Nux vs. Sepia

Joseph Kellerstein, DC, ND

Francine is a tall and slender chiropractor. She has always been very athletic and a devotee of the outdoors. I have treated her over the last six years for seasonal allergies, which were intense initially but minimal the last three years or so. Historically she has responded quite well to sulphur in single doses.

There have been occasional acute emotional crises when this normally cool and level-headed lady felt as if she was up against a wall and acted irrationally. Ignatia has been magic in these situations.

Now the tough economy has hit. Her husband, who is an engineer, has been out of work for several months. He loves computers and online gaming and has lost himself in that world. He and Francine seem to rarely communicate. Although verbally intent on finding a new job, in fact there has been little ostensible effort to do anything except perhaps get to the next level in whatever shoot-’em-up game is hot.

Francine has two adult sons, one recently divorced and attending grad school, the other recently unemployed. Both are now back living at home. The latter son arrived with his most recent girlfriend, who is five months pregnant.

Francine is passionate about her work and her family. For months now she has stoically supported the whole brood. Lately, however, thoughts are creeping in. How can her husband not seek employment more actively? The admission that she feels less respect for him brings on a wave of tears. The kids are grown and yet not contributing. Money issues are on the horizon. “We are sinking and they do nothing.”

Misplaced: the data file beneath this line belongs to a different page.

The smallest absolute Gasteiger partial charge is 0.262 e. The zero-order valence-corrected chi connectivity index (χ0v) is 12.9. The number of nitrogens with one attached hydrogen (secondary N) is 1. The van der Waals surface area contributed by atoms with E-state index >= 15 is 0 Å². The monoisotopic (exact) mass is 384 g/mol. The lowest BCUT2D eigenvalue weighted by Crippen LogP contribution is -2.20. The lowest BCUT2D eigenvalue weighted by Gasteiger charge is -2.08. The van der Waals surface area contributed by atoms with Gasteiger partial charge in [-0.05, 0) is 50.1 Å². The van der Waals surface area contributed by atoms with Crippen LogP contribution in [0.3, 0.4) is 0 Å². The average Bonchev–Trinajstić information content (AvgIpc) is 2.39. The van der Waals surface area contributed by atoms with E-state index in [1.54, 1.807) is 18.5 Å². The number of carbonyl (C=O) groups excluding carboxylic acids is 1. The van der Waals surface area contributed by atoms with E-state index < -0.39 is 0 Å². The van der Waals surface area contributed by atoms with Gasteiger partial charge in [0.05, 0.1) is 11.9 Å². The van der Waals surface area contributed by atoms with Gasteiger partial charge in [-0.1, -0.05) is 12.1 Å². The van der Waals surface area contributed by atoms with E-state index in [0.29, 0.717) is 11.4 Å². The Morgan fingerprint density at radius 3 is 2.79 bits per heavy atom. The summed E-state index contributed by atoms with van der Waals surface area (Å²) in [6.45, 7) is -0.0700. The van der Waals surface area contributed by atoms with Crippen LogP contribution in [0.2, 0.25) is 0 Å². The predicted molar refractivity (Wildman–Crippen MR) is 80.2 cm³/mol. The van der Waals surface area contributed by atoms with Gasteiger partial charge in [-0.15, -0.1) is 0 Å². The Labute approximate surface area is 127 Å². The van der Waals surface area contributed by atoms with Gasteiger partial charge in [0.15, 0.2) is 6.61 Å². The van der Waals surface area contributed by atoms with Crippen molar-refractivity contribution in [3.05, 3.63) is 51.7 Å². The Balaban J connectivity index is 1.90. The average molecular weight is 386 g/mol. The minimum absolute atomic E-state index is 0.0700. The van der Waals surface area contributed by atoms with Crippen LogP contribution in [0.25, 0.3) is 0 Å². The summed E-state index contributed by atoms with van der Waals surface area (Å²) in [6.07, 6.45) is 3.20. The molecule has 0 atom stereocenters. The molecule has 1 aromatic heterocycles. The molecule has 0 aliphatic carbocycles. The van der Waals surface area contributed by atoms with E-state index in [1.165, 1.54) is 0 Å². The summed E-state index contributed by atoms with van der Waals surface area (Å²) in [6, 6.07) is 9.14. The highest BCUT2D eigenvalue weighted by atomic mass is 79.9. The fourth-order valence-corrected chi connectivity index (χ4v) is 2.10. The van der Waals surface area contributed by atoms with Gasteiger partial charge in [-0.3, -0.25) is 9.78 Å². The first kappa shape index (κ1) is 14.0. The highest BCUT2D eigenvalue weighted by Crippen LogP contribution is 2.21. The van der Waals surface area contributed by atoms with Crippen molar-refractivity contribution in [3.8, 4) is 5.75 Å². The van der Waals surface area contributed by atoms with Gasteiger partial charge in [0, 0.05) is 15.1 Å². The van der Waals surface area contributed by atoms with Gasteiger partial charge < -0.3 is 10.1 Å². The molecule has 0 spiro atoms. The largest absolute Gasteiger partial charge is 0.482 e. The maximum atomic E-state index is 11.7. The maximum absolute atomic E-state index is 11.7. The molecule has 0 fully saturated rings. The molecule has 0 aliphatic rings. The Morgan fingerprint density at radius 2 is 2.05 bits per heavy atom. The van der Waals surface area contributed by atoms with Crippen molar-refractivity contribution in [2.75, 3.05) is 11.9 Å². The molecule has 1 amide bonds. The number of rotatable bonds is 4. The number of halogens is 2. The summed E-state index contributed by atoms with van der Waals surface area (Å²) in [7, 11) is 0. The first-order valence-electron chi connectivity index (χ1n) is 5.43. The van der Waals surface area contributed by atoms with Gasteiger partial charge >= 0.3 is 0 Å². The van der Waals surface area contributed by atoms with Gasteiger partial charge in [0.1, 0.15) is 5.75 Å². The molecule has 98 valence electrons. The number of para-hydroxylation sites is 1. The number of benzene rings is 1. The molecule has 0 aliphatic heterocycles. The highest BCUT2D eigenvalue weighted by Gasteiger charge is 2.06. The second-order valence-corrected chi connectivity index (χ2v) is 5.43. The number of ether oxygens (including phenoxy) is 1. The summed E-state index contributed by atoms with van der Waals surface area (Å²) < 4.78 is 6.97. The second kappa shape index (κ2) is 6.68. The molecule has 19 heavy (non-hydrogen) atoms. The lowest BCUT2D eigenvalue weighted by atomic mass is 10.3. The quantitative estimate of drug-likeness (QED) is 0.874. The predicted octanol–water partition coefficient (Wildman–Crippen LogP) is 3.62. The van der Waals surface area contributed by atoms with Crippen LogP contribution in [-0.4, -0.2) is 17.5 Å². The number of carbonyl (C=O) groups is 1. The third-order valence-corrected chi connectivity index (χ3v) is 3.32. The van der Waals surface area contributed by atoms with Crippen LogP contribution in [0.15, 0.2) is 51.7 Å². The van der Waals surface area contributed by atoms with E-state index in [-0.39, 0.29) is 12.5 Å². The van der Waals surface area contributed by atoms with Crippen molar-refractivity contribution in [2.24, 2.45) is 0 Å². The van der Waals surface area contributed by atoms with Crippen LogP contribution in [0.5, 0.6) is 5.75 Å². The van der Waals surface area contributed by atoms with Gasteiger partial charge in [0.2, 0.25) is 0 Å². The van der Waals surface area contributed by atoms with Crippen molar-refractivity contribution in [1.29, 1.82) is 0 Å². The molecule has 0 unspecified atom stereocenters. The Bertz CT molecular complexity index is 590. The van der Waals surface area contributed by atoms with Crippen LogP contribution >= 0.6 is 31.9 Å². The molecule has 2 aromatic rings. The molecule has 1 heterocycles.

None of these things, however, were Francine’s chief complaint. This emerged from behind after some inquiry.

The commanding reason for coming to the clinic was premenstrual headache: Two or three days before menses there will be headache, much emotion (sadness) and severe cramping.

Other symptoms:

  • There can be a mounting anxiety to the point of panic
  • A desire to sell the house and move … an impulse to just get out
  • A craving for chocolate
  • Coldness, especially at night. Without a hot water bottle at the feet there is no sleep
  • During the day the hands are very cold

Both Nux and Sepia seem to be competing for top spot here; both make a certain amount of sense.

We have a case of PMS syndrome in a person characterized by this chronic frustration and anxiety. How do we differentiate these remedies clinically? Which questions might I ask to get this person the most similar remedy?

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Kellerstein headshotJoe Kellerstein, DC, ND graduated as a chiropractor in 1980 and as an ND in 1984. He graduated with a specialty in homeopathy from the Canadian Academy for Homeopathy, and subsequently lectured there for two years. He also lectured in homeopathy for several years at CCNM; for eight years at the Toronto School of Homeopathic Medicine; and for two years at the British Institute for Homeopathy. Dr. Kellerstein’s mission is the exploration of natural medicine in a holistic context, especially homeopathy and facilitating the experience of healing in clients.

 

 

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Comments
  • Dr. Davis
    Reply

    This is a great case – where is the rest of the article??

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